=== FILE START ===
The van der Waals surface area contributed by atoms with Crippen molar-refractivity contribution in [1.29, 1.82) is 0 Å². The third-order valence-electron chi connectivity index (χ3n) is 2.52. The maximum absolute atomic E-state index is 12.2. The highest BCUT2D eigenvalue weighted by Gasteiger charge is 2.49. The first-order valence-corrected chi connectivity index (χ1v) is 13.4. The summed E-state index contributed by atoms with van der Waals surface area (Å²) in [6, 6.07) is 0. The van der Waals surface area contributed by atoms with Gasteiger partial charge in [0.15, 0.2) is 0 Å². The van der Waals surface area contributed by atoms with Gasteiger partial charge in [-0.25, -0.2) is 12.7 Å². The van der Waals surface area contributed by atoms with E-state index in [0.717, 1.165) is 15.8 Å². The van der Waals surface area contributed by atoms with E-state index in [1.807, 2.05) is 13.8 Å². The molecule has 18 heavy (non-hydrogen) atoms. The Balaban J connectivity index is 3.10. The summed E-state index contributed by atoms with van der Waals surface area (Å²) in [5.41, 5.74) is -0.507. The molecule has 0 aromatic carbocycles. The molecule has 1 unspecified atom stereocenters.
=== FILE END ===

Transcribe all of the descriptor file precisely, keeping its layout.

The van der Waals surface area contributed by atoms with Crippen molar-refractivity contribution in [1.29, 1.82) is 0 Å². The third-order valence-electron chi connectivity index (χ3n) is 2.52. The maximum absolute atomic E-state index is 12.2. The highest BCUT2D eigenvalue weighted by Gasteiger charge is 2.49. The first-order valence-corrected chi connectivity index (χ1v) is 13.4. The summed E-state index contributed by atoms with van der Waals surface area (Å²) in [6, 6.07) is 0. The van der Waals surface area contributed by atoms with Gasteiger partial charge in [0.15, 0.2) is 0 Å². The van der Waals surface area contributed by atoms with Gasteiger partial charge in [-0.25, -0.2) is 12.7 Å². The van der Waals surface area contributed by atoms with E-state index in [0.717, 1.165) is 15.8 Å². The van der Waals surface area contributed by atoms with E-state index in [1.807, 2.05) is 13.8 Å². The molecule has 18 heavy (non-hydrogen) atoms. The Balaban J connectivity index is 3.10. The summed E-state index contributed by atoms with van der Waals surface area (Å²) in [5.41, 5.74) is -0.507. The molecule has 0 aromatic carbocycles. The molecule has 1 unspecified atom stereocenters.